Next month unless emergency restrictions are reimposed, I expect to be exhibiting at a real exhibition locally. This is due to start on June 21st at Denbies Winery near Dorking. Denbies is the largest vineyard in England, and has been developing its reputation for some years now. Amongst the other buildings in the Denbies complex is a well-known art gallery which is open for group exhibitions. This will be the first time that i have shown here so will be interesting to see how I get on
Looking through the pictures that I have earmarked to show, I see I am short of local pictures, so I thought I would do something like the photograph shown, which is the village of Abinger Hammer on the River Tillingbourne. The Tillingbourne flows from east to west and runs into the River Wey near Guildford, which in turn flows north to join the mighty Thames with access to London. Today the Tillingbourne is idyllic and pastoral. A few hundred years ago, it was an industrial river, powering mills at frequent intervals, mills that ground corn, mills that ground gunpowder and mills that produced paper.
Abinger takes the word Hammer into its name, as it was at the centre of the iron industry until the late 17c. The Tillingbourne was enchannelled into “ponds”to drive the huge hammer which pounded the hot iron in the forge. Forges had been fuelled from charcoal produced from timber from the vast forests in the district known as the Weald, parts of Sussex and Surrey today. Finally the timber gave out, and the industry moved north to Coalbrookdale where Abraham Darby had discovered how to smelt iron from coke. The clock in the photograph was installed in the late 19c to commemorate the village’s connection with the iron industry.
Today the hammer ponds still exist, and are used for growing watercress. There are also trout farms using these old ponds as well, and once they have been relined, are very suitable
The gunpowder mill is at nearby Chilworth, ruined now and standing in woodland, with many tales of terrible accidents and loss of life and limb. There is a heritage trail around the mill buildings which is well worth doing. The strange thing about Chilworth Gunpowder Mill is that during World War I, it was owned by a German company ! If you have ever read any of William Cobbett’s rural rides, you will know that he undertook one along the Tillingbourne, and did a serious rant about the Chilworth Gunpowder mill as well as the paper mill nearby which produced the bank notes. Both he maintained did the devil’s work.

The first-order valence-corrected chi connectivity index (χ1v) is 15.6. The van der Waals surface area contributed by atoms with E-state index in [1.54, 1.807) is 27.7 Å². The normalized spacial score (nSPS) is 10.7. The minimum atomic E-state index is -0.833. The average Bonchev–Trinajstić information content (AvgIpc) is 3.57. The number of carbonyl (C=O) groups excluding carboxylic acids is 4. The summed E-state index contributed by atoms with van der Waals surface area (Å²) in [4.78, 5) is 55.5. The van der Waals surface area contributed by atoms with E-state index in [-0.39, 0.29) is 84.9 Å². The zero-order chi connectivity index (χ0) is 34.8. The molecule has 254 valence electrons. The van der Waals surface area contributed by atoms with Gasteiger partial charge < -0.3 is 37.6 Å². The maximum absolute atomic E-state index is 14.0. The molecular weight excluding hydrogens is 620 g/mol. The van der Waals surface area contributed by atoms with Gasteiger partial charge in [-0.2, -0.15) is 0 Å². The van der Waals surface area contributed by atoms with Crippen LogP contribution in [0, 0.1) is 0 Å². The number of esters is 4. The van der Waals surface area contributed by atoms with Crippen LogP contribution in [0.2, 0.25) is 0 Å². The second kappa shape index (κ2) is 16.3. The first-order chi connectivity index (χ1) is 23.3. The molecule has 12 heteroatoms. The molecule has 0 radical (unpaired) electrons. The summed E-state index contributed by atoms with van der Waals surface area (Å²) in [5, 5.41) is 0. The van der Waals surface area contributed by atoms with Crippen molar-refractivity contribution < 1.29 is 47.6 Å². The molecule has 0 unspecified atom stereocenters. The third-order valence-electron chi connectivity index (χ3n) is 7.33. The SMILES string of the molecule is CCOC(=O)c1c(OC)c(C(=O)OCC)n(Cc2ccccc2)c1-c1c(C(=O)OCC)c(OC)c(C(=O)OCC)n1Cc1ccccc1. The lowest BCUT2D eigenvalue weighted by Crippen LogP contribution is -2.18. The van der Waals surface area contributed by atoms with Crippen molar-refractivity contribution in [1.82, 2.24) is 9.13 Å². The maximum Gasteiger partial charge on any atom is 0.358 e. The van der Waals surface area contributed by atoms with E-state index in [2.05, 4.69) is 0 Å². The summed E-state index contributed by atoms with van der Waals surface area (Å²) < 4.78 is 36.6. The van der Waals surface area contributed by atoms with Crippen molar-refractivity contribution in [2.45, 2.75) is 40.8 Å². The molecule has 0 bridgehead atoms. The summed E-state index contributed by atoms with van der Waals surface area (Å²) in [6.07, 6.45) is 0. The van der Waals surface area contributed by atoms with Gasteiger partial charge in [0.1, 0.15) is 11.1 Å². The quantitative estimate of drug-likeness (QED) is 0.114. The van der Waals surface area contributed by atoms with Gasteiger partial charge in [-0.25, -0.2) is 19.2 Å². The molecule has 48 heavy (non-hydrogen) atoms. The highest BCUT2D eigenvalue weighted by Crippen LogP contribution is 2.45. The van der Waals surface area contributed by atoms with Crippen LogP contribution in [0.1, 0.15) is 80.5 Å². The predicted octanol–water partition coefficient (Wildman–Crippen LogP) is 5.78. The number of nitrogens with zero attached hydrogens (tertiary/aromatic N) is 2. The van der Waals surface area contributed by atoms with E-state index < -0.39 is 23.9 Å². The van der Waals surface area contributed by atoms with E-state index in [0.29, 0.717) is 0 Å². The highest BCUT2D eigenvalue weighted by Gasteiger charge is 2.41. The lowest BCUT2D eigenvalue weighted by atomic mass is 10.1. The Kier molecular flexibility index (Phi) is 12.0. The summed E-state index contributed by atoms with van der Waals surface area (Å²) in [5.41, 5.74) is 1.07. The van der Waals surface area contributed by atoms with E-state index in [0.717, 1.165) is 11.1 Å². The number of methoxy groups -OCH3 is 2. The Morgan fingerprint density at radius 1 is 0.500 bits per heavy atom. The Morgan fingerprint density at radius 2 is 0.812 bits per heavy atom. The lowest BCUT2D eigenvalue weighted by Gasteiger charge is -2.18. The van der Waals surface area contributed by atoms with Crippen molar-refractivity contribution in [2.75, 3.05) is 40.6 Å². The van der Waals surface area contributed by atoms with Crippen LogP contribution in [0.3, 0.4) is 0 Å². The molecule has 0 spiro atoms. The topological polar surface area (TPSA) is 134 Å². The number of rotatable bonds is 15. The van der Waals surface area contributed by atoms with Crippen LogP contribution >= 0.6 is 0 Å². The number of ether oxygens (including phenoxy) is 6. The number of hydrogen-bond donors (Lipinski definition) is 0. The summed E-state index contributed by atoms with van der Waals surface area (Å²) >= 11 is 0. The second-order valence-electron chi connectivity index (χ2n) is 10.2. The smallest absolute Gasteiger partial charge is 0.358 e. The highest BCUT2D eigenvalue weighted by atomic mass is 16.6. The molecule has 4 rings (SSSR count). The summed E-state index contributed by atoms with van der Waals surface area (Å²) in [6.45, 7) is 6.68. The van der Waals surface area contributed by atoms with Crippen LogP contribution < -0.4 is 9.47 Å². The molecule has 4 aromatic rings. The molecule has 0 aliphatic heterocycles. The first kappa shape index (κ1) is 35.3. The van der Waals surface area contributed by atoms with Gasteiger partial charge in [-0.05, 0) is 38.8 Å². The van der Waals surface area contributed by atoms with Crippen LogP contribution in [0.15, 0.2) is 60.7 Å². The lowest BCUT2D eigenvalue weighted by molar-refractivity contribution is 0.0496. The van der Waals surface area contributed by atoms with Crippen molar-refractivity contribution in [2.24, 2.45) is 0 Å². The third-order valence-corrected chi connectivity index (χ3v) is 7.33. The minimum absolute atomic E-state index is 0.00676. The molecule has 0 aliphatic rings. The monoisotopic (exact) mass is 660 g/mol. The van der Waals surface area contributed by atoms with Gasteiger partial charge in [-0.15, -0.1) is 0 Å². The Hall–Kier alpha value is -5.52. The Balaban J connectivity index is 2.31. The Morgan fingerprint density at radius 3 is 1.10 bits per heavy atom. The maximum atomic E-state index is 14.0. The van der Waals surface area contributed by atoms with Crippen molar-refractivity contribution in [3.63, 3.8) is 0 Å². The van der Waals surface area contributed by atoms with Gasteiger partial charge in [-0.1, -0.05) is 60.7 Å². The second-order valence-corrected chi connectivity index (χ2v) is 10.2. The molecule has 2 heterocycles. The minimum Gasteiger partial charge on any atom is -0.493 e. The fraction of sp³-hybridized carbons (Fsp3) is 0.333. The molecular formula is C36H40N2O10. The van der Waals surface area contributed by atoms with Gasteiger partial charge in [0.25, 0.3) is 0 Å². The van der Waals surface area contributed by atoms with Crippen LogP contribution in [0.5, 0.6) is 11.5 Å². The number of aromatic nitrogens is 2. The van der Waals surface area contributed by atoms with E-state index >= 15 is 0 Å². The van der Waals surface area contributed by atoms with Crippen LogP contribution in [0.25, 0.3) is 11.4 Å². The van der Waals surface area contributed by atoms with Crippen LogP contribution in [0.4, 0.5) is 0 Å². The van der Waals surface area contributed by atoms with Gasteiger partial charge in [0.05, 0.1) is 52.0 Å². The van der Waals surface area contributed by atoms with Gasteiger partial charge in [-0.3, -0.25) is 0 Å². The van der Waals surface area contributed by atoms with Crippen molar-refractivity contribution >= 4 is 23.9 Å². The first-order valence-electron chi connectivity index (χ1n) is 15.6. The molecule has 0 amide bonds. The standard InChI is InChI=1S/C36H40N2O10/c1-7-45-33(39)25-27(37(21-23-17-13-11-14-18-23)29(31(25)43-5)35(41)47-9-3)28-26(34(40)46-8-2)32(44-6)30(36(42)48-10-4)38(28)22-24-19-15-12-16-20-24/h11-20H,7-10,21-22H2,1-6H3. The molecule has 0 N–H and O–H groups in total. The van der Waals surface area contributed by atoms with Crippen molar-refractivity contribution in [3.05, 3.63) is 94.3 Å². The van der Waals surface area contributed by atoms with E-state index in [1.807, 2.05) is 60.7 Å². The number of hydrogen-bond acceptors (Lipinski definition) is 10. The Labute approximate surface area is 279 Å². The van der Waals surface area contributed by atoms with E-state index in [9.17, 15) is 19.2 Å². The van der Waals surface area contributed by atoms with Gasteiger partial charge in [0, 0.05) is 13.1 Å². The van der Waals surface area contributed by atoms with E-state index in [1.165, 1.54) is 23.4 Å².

I am partway through the drawing of Abinger. I won’t be able to work on it for a while but will continue as soon as I can
I went here many years ago on a trip out from Palermo. Lovely stretch of beach which I have featured although I had to rely on someone else’s photograph for reference. Many thanks to Websi for the use of their photograph
Not only the beach but a lovely town square and a delightful Norman cathedral from the 12th century, which we remember visiting
The brightly coloured fishing boats are fun to paint. I have added a different red to my stock as I have been trying to get away from cadmium red, as I have used it so often. Someone suggested Sennelier Red, and this painting gave me a chance to use it. It really is a magnificent poppy red and I have used it on these boats. Sennelier say that they put honey in their pigment mix, and certainly their paints do go on very smoothly
I put this painting on my online site on Wednesday and it sold yesterday Thursday. Not quite wet from the easel but getting that way. Certainly a record for me, although friends of mine have done that more than once. I think it must be Sicily which is certainly very popular or are we just looking for sun after the winter lockdown